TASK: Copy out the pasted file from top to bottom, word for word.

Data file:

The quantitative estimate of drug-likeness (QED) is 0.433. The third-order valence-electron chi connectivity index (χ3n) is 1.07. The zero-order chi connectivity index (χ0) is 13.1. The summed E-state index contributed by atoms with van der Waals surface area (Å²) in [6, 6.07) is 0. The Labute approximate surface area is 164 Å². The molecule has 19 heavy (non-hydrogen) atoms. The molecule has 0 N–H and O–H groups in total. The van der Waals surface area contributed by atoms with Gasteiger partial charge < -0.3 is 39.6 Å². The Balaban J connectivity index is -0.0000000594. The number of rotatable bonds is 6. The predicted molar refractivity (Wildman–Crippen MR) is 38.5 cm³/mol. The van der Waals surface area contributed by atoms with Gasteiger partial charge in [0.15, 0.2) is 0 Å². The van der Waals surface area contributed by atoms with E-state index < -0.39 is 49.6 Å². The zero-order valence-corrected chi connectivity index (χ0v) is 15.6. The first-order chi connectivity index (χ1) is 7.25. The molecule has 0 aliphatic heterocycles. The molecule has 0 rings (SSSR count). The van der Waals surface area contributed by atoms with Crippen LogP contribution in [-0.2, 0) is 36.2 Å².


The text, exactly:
The quantitative estimate of drug-likeness (QED) is 0.433. The third-order valence-electron chi connectivity index (χ3n) is 1.07. The zero-order chi connectivity index (χ0) is 13.1. The summed E-state index contributed by atoms with van der Waals surface area (Å²) in [6, 6.07) is 0. The Labute approximate surface area is 164 Å². The molecule has 19 heavy (non-hydrogen) atoms. The molecule has 0 N–H and O–H groups in total. The van der Waals surface area contributed by atoms with Gasteiger partial charge < -0.3 is 39.6 Å². The Balaban J connectivity index is -0.0000000594. The number of rotatable bonds is 6. The predicted molar refractivity (Wildman–Crippen MR) is 38.5 cm³/mol. The van der Waals surface area contributed by atoms with Gasteiger partial charge in [0.15, 0.2) is 0 Å². The van der Waals surface area contributed by atoms with E-state index < -0.39 is 49.6 Å². The zero-order valence-corrected chi connectivity index (χ0v) is 15.6. The first-order chi connectivity index (χ1) is 7.25. The molecule has 0 aliphatic heterocycles. The molecule has 0 rings (SSSR count). The van der Waals surface area contributed by atoms with Crippen LogP contribution in [-0.2, 0) is 36.2 Å².